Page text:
As the court so aptly stated in Sweezy v. New Hampshire (354 U.S. 234, 250): "The essentiality of freedom in the community of American universities is almost self evident. No one should underestimate the vital role in a democracy that is played by those who guide and train our youth. To impose any strait jacket upon the intellectual leaders in our colleges and universities would imperil the future of our Nation. No field of education is so thoroughly comprehended by man that new discoveries cannot yet be made. Particularly is that true in the social sciences, where few, if any, principles are accepted as absolutes. Scholarship cannot flourish in an atmosphere of suspicion and distrust. Teachers and students must always remain free to inquire, to study and to evaluate, to gain new maturity and understanding; otherwise our civilization will stagnate and die."

In academic communities greater freedoms may prevail than in society at large and the subtle fixing of these limits should, to a great degree, be left to the educational institution itself (Goldberg v. Regents of Univ. of California, 248 Cal. App. 2d 867). The judiciary must exercise restraint in questioning the wisdom of specific rules or the manner of their application, since such matters are ordinarily in the prerogative of school administrators rather than the courts (Barker v. Hardway, 283 F. Supp. 228).

There has been no showing by plaintiffs that there was an abuse of discretion by defendants in approving and adopting the new rules and regulations and this court will not interfere with defendants' discretion.

The plaintiffs urge that the court should interfere to protect alleged invasions of the students' right of privacy by forbidding unlimited visiting hours for males; however, as a matter of law, the plaintiffs are not entitled to an injunction, since the complaint and other affidavits do not show that the plaintiffs have suffered or will suffer immediate and irreparable damage. Mere speculation as to the possible consequences of conduct complained of in the complaint is insufficient (Board of Educ. v. County of Westchester, 34 Misc. 2d 795, affd. without opinion 18 A.D.2d 966).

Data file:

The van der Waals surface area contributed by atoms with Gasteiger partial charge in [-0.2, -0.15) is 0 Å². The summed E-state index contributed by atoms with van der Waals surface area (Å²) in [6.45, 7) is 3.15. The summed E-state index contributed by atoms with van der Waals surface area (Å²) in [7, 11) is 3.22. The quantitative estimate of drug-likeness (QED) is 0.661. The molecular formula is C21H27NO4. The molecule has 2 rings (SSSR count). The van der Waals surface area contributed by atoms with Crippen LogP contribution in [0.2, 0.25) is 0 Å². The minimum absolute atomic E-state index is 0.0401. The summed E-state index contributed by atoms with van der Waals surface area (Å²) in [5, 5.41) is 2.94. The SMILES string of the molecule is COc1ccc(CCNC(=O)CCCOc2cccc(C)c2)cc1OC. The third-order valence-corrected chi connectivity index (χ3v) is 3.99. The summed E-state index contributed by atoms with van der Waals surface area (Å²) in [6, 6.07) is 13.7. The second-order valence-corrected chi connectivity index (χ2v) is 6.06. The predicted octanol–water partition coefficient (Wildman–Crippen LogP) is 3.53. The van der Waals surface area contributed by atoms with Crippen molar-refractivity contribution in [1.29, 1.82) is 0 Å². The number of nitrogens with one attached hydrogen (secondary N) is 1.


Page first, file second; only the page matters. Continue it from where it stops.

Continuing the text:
The plaintiffs also seek a declaratory judgment, but the court cannot substitute its judgment as to the propriety of the new rules and regulations governing visiting hours of males for that of the administrative body which formulates such rules and regulations. Plaintiffs have failed to show a breach of the implied contract with the student or parent causing the plaintiffs irreparable injury; therefore, there are no legal rights of the plaintiffs which have been violated and declaratory judgment does not lie.

Private colleges and universities are governed on the principle of academic self regulation, free from judicial restraints (see Developments in the Law -- Academic Freedom, 81 Harv. L. Rev. 1045). Vassar College, like other previously all-female institutions, has succumbed to the trend of coeducation and, with the advent of males, new difficulties will be encountered by the college administration. It is the privilege of a college, through its Student Government Association, to promulgate and enforce rules and regulations for the social conduct of students without judicial interference.

Defendants' motion for summary judgment is granted and the relief requested by plaintiffs is denied in all respects.

Disposition

Defendants' motion for summary judgment is granted and the relief requested by plaintiffs is denied in all respects.

19690415

© 1998 VersusLaw Inc.